24 Ark. 155 (Ark. 1863), McKenzie v. Murphy

Citation24 Ark. 155
Opinion JudgeMr. Fairchild, Justice.
Party NameMcKenzie v. Murphy.
AttorneyGarland & Randolph for the plaintiff Pope & Newton, contra.
CourtSupreme Court of Arkansas

Page 155

24 Ark. 155 (Ark. 1863)

McKenzie

v.

Murphy.

Supreme Court of Arkansas.

June, 1863

��������� An alien domiciled in this state, being a householder or head of a family, is entitled to the exemption of his homestead from sale on execution.

���������Unless the terms of a statute are entirely free from ambiguity, regard must be had to its known object, to the mischief intended to be provided against, to its general spirit and intent. ( Patterson v. Thompson, 23 Ark .)

���������The word citizen is often used as meaning only an inhabitant, a resident of a town, state or county, without any implication of political or civil privileges: and such is the meaning of the word in the homestead law.

��������� Error to Phillips Circuit Court. Hon. M. W. Alexander, Circuit Judge.

���������Garland & Randolph for the plaintiff

��������� No person but a free white citizen of this state can claim the benefit of the homestead exemption. Sec. 29, ch. 68, Gould's Digest .

���������We maintain that no one is a citizen unless he is a citizen of the United States. This conclusion is warranted by the provisions of chapter 9, Gould's Digest, which extended to aliens, or persons not citizens of the United States, rights and privileges, which they were already entitled to if citizens of the state. See secs. 1, 5, bill of rights; State v. Penney, 5 Eng. 621; secs. 2, 4, 6, art. 3, State Cons. The definition of the term citizen, would appear to clear up all doubt on the question. It is " one who is in the enjoyment of all the rights to which the people are entitled, and bound to fulfill the duties to which they are subject." Amy v. Smith, 1 Litt. R., 334; Bouvier's Inst., vol. 1, p. 64. To obtain the benefit of the act the party must show that he is within all its provisions: that he is free, white, a citizen of the state, a householder or the head of a family, and a resident on the homestead claimed.

���������The court should have excluded the certificate of the clerk that Murphy was naturalized. It was not competent evidence of the fact. Miller v. Reinhart, 18 Geo. R., 239; 1 Williams ( Verm .) 621; 2 Jones ( N. C .) Law R., 368.

���������Pope & Newton, contra.

���������The certificate of the clerk of Phillips circuit court, though somewhat informal, was sufficient evidence that Murphy had been fully and properly admitted to citizenship by a court of competent jurisdiction; and was conclusive as to all the facts recited therein or necessarily implied. Spratt v. Spratt, 4 Pet. Rep., 407; Campbell v. Gordon and wife, 2 Cond. Rep., 343; Towle's case, 5 Leigh, 743; State v. Penny, 10 Ark., 621.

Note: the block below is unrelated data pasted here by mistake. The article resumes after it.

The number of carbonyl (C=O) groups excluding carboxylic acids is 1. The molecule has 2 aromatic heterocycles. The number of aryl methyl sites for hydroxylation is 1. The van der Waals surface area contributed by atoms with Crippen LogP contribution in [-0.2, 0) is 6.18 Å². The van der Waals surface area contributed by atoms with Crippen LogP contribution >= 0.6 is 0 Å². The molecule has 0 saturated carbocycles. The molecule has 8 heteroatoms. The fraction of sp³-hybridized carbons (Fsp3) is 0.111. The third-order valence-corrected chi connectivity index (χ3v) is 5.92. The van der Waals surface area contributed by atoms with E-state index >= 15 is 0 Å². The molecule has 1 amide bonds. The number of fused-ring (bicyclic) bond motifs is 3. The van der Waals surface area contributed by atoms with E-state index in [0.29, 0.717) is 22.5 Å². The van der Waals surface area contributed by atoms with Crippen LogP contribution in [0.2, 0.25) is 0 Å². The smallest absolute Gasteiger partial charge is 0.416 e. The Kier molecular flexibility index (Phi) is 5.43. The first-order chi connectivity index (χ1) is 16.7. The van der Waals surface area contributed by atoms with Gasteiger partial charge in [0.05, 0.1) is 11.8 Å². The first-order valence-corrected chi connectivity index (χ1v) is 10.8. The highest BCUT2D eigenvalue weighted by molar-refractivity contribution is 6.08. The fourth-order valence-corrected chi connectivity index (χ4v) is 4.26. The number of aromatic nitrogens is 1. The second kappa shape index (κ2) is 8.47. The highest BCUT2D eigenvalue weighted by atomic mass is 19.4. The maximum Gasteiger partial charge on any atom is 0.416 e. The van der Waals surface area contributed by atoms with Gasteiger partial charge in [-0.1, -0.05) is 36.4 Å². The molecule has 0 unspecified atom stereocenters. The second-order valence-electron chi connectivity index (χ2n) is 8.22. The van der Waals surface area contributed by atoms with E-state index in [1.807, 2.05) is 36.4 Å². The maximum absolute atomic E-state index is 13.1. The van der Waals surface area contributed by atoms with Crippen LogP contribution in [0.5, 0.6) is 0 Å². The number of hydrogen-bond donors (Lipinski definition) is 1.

���������By " citizen" we generally understand a person not only domiciled within a state, but entitled to all the privileges and franchises thereof. But this is not the only sense, even in strict law, in which it is used. In ordinary use, it is frequently taken to mean the residents of a place, and so in law the word means nothing more than domicil: 2 Cranch., 64; 7 Cranch., 308; 8 Cranch., 335; 2 Gal. C. C. R., 268; 6 Hall's Amer. Law Jour .

���������Citizenship of the United States is not necessary to constitute one a citizen of a state. Residence determines state citizenship as distinguished from that of the United States. See Clark v. Clark, 5 Mason, C. C. R., 70; Cooper's Lessee v. Galbrath, 3 Wash. C. C. R., 546. The same distinction is taken in the constitution and laws of this state. Art. 4, sec. 2, Cons.; ib. secs. 20, 21, 22; art. 2, sec. 4. Gould's Dig., ch. 9: It is submitted, that it is not necessary, to entitle the defendant to avail himself of the homestead exemption, to show that he was, or is a citizen of the United States. Nothing was necessary but to show that he was a free white citizen of the state. Residence, with the intention to make this his permanent home, constituted him a citizen within the meaning of the act.

���������OPINION

���������Mr. Fairchild, Justice.

��������� This case was tried in the circut court of Phillips county at its May term, 1860, and was an action of ejectment by the plaintiff in error, against the...

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